Yes, It Was Greenspan’s Fault

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Dean Baker
The Hankyoreh (South Korea), April 21, 2010

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Alan Greenspan is trying to absolve himself of blame for the economic crisis. He again argued that the housing bubble in the United States was caused by factors that were beyond the Fed’s control. Furthermore, he claimed that Congress would have attacked him if he had done anything to slow the growth in homeownership that helped fuel the bubble. Neither of these arguments deserves to be taken seriously.

Greenspan attributes the bubble to the worldwide decline in long-term interest rates. He noted that there were serious run-ups in house prices in much of the world, not just the United States. Greenspan argued that if he had increased the short-term interest rate under the Fed’s control, it would have had little impact on the increase in house prices in the United States, therefore the bubble was beyond the control of the Fed.

Greenspan’s argument suffers from several serious flaws. First, the fact that there were housing bubbles in many countries doesn’t mean that Greenspan could not stop the bubble in the United States. Each central banker is responsible for ensuring orderly markets in the economy under their control. The fact that many central bankers may have made the same mistake does not mean that none of them made a mistake.

Low interest rates create an environment that is conducive to the growth of bubbles. However, low interest rates by themselves do not necessarily lead to bubbles. The United States and much of the rest of the world enjoyed a long period of low real and nominal interest rates in the two decades immediately after World War II. There were no notable housing bubbles in this period.

Greenspan certainly should have been cognizant of the risk of a housing bubble in the low interest rate environment in the first half of the last decade. If he did recognize the bubble at the time (a point on which he is still not clear), then the Fed had many tools with which to combat it. The first tool would have been to simply call public attention to the bubble.

This does not mean mumbling “irrational exuberance” as he famously did when the stock bubble was first taking off. Greenspan could have used the Fed’s enormous staff of economists to carefully document the evidence for a housing bubble and the likely impact on the economy and specific sectors from its collapse. The facts were very straightforward and easy to recognize even as early as 2002. There had been a sharp and unprecedented run-up in house prices that had no explanation in the fundamentals of the housing market. Furthermore, there was no remotely corresponding increase in rents, indicating that the run up in house prices was not driven by the fundamentals of the market.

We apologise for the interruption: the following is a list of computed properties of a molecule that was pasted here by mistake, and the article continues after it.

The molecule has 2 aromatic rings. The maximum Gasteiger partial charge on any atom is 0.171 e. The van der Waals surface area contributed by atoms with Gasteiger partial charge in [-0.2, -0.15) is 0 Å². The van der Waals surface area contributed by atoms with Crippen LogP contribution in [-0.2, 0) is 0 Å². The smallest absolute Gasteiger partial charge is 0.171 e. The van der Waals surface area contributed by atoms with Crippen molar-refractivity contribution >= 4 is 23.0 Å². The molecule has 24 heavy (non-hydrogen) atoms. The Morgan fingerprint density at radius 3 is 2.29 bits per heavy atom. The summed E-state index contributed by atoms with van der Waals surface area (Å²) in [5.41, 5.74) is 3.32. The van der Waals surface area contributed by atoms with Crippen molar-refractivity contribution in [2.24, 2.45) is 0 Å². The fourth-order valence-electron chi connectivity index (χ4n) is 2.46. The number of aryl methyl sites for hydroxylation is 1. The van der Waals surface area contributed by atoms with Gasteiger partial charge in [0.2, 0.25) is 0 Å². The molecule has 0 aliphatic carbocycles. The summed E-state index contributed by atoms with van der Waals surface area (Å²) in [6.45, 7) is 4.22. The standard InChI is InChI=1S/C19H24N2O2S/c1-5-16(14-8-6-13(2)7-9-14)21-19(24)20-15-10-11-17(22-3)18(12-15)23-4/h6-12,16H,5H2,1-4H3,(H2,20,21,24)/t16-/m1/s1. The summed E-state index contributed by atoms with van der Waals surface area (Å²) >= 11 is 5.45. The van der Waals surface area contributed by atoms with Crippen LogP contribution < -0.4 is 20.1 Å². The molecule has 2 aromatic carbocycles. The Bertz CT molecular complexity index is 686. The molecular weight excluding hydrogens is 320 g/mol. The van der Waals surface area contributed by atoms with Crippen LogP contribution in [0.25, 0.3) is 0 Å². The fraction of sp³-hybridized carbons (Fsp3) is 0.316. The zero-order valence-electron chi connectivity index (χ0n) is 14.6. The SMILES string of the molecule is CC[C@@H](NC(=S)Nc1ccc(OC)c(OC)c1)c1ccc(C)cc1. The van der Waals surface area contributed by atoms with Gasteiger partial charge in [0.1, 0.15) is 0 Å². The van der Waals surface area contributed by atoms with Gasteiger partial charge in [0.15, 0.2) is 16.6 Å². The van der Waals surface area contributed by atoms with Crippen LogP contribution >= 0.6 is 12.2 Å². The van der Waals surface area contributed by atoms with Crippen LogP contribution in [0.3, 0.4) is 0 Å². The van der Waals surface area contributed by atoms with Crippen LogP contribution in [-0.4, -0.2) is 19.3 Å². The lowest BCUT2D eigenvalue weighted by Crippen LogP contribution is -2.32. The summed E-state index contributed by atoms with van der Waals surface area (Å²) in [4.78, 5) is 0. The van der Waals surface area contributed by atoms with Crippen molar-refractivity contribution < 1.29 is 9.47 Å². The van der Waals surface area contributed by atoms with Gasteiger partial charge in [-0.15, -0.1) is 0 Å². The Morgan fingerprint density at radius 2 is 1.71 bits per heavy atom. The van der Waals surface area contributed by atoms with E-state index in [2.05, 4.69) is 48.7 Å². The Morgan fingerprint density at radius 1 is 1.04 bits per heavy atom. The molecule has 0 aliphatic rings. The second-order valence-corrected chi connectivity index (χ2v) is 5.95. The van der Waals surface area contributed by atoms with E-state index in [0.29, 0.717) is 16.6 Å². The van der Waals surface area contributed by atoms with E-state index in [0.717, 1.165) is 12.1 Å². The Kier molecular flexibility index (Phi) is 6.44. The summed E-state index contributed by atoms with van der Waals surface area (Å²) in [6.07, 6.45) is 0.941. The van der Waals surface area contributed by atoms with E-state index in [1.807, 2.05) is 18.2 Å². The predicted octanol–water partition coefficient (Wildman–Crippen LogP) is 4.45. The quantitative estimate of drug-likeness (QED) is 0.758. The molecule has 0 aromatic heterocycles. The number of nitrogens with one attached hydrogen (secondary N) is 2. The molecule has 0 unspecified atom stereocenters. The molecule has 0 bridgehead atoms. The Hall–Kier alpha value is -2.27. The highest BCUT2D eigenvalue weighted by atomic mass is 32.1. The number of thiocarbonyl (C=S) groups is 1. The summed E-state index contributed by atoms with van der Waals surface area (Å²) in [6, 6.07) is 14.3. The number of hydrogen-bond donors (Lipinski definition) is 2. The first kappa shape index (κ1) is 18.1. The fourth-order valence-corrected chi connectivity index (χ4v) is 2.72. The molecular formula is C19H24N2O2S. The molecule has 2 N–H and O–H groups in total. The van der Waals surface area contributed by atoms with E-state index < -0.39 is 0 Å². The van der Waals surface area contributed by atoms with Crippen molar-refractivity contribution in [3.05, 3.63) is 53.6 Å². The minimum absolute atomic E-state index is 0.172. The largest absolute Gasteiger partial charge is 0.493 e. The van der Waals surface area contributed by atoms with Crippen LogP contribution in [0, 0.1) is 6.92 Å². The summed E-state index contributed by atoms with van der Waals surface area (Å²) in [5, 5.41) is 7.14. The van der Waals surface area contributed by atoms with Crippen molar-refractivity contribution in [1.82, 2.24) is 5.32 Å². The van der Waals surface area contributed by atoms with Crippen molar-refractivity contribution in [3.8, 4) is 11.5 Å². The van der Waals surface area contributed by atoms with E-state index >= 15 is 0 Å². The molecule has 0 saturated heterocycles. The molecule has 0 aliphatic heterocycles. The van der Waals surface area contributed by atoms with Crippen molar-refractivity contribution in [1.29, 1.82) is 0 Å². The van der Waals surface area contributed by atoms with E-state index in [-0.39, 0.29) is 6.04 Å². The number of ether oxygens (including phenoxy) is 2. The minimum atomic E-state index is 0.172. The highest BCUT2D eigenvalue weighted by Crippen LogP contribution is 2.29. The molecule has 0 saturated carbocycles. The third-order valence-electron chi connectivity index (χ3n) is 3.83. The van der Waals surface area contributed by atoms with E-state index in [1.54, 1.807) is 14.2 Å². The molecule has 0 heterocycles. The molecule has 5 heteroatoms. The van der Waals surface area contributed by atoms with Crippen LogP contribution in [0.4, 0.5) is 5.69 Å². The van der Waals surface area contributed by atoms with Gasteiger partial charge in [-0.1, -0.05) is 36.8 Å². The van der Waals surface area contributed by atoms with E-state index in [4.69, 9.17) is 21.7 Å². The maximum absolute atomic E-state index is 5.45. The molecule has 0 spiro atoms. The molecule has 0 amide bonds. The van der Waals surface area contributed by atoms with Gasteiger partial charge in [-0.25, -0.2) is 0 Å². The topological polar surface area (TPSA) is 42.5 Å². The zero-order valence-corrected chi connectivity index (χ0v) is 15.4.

If Greenspan had used his congressional testimonies and other public appearances to highlight these facts, it almost certainly would have affected people’s willingness to buy homes and investors’ willingness to issue mortgages. Investors may not agree with the Fed chair, but they will not ignore him. And, there were no serious counter-arguments to the bubble explanation for the pattern in house prices.

Of course, instead of making these arguments, Greenspan did the opposite. He insisted that there was no bubble – that everything was fine in the housing market. He even encouraged people to take out adjustable rate mortgages at a time when the interest rate on fixed rate mortgages was near a 50-year low.

The huge growth in adjustable rate mortgages also contradicts Greenspan’s claim that the Fed was powerless because it only directly controls short-term interest rates. Adjustable rate mortgages follow the short-term rates that are under the Fed’s control. Of course the Fed also had ample authority to directly crack down on many of these loans, which were being issued by the millions without meeting traditional underwriting standards. Instead, Greenspan looked the other way.

This brings up the second point, that the Fed was constrained by pressure in Congress to support the increase in homeownership. The Fed has been deliberately structured to be independent of political control. Its governors serve 14-year terms during which they cannot be removed except in the case of serious misconduct.

If Greenspan had attempted to prick the bubble, and in the process slowed the growth of homeownership, it almost certainly would have angered members of Congress. However, Greenspan’s job was to maintain economic stability, not to please members of Congress. If he believed that the housing bubble presented a serious threat to the economy, then it was his responsibility to take steps to rein it in, even if it upset members of Congress. Perhaps Congress then would have tried to undermine the Fed’s authority, but this risk is no excuse for the Fed not to have done its job.

In short, Greenspan’s excuses are lame. The Fed had ample authority to counter the bubble before it grew to such dangerous levels. No one can say with certainty that they would have been successful, but we can say with certainty that Greenspan never tried. This was an inexcusable failure and the reason that Alan Greenspan will go down in history as one of the worst central bankers of all time.